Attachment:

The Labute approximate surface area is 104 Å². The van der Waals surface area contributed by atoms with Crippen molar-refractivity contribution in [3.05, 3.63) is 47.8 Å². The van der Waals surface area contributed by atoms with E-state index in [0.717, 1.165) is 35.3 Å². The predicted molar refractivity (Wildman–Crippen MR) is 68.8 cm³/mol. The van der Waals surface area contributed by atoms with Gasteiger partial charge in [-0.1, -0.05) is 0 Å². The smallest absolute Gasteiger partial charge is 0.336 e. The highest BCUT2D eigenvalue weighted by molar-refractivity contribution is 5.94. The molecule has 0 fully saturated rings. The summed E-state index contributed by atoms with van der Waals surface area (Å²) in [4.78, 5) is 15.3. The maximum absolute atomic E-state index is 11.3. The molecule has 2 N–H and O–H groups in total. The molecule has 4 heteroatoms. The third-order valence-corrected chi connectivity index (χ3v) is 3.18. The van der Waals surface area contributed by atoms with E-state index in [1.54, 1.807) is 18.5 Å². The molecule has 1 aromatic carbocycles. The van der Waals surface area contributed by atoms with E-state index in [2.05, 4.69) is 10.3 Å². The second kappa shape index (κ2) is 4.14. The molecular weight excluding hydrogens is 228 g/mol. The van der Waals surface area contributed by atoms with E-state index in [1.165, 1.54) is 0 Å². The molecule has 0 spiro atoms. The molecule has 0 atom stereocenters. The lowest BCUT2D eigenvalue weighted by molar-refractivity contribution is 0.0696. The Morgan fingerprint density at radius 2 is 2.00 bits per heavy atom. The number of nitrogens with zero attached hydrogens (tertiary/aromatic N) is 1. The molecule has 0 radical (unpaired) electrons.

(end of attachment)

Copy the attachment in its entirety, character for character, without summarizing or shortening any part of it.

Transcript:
The Labute approximate surface area is 104 Å². The van der Waals surface area contributed by atoms with Crippen molar-refractivity contribution in [3.05, 3.63) is 47.8 Å². The van der Waals surface area contributed by atoms with E-state index in [0.717, 1.165) is 35.3 Å². The predicted molar refractivity (Wildman–Crippen MR) is 68.8 cm³/mol. The van der Waals surface area contributed by atoms with Gasteiger partial charge in [-0.1, -0.05) is 0 Å². The smallest absolute Gasteiger partial charge is 0.336 e. The highest BCUT2D eigenvalue weighted by molar-refractivity contribution is 5.94. The molecule has 0 fully saturated rings. The summed E-state index contributed by atoms with van der Waals surface area (Å²) in [4.78, 5) is 15.3. The maximum absolute atomic E-state index is 11.3. The molecule has 2 N–H and O–H groups in total. The molecule has 4 heteroatoms. The third-order valence-corrected chi connectivity index (χ3v) is 3.18. The van der Waals surface area contributed by atoms with E-state index in [1.54, 1.807) is 18.5 Å². The molecule has 1 aromatic carbocycles. The van der Waals surface area contributed by atoms with E-state index in [2.05, 4.69) is 10.3 Å². The second kappa shape index (κ2) is 4.14. The molecular weight excluding hydrogens is 228 g/mol. The van der Waals surface area contributed by atoms with E-state index in [1.165, 1.54) is 0 Å². The molecule has 0 spiro atoms. The molecule has 0 atom stereocenters. The lowest BCUT2D eigenvalue weighted by molar-refractivity contribution is 0.0696. The Morgan fingerprint density at radius 2 is 2.00 bits per heavy atom. The number of nitrogens with zero attached hydrogens (tertiary/aromatic N) is 1. The molecule has 0 radical (unpaired) electrons.